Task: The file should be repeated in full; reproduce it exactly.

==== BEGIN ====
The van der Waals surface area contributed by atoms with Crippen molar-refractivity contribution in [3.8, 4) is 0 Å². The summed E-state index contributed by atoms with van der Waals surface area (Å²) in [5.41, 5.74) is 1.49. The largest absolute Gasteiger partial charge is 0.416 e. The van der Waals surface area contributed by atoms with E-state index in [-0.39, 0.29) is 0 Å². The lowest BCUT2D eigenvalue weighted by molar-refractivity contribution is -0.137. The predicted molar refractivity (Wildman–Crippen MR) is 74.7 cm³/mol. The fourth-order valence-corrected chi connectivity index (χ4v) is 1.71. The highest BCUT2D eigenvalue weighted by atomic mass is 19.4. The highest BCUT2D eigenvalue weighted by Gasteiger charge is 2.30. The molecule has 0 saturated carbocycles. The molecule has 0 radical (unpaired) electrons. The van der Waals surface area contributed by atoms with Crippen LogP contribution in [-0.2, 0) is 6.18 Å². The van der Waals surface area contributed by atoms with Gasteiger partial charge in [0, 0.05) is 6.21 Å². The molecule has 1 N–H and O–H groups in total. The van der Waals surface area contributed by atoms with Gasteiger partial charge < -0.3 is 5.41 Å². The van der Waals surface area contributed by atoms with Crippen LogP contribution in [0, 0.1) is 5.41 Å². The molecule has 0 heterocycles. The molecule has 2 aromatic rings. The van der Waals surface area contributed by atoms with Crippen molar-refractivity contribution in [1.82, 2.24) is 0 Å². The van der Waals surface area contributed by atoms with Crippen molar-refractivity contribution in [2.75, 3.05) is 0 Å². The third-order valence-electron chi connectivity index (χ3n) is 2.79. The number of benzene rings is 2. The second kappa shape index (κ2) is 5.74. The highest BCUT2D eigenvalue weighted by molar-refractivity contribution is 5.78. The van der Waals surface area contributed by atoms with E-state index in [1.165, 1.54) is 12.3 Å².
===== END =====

The van der Waals surface area contributed by atoms with Crippen molar-refractivity contribution in [3.8, 4) is 0 Å². The summed E-state index contributed by atoms with van der Waals surface area (Å²) in [5.41, 5.74) is 1.49. The largest absolute Gasteiger partial charge is 0.416 e. The van der Waals surface area contributed by atoms with E-state index in [-0.39, 0.29) is 0 Å². The lowest BCUT2D eigenvalue weighted by molar-refractivity contribution is -0.137. The predicted molar refractivity (Wildman–Crippen MR) is 74.7 cm³/mol. The fourth-order valence-corrected chi connectivity index (χ4v) is 1.71. The highest BCUT2D eigenvalue weighted by atomic mass is 19.4. The highest BCUT2D eigenvalue weighted by Gasteiger charge is 2.30. The molecule has 0 saturated carbocycles. The molecule has 0 radical (unpaired) electrons. The van der Waals surface area contributed by atoms with Crippen LogP contribution in [-0.2, 0) is 6.18 Å². The van der Waals surface area contributed by atoms with Gasteiger partial charge in [0, 0.05) is 6.21 Å². The molecule has 1 N–H and O–H groups in total. The van der Waals surface area contributed by atoms with Gasteiger partial charge < -0.3 is 5.41 Å². The van der Waals surface area contributed by atoms with Crippen LogP contribution in [0, 0.1) is 5.41 Å². The molecule has 0 heterocycles. The molecule has 2 aromatic rings. The van der Waals surface area contributed by atoms with Crippen molar-refractivity contribution in [1.82, 2.24) is 0 Å². The van der Waals surface area contributed by atoms with Crippen molar-refractivity contribution in [2.75, 3.05) is 0 Å². The third-order valence-electron chi connectivity index (χ3n) is 2.79. The number of benzene rings is 2. The second kappa shape index (κ2) is 5.74. The highest BCUT2D eigenvalue weighted by molar-refractivity contribution is 5.78. The van der Waals surface area contributed by atoms with E-state index in [1.165, 1.54) is 12.3 Å².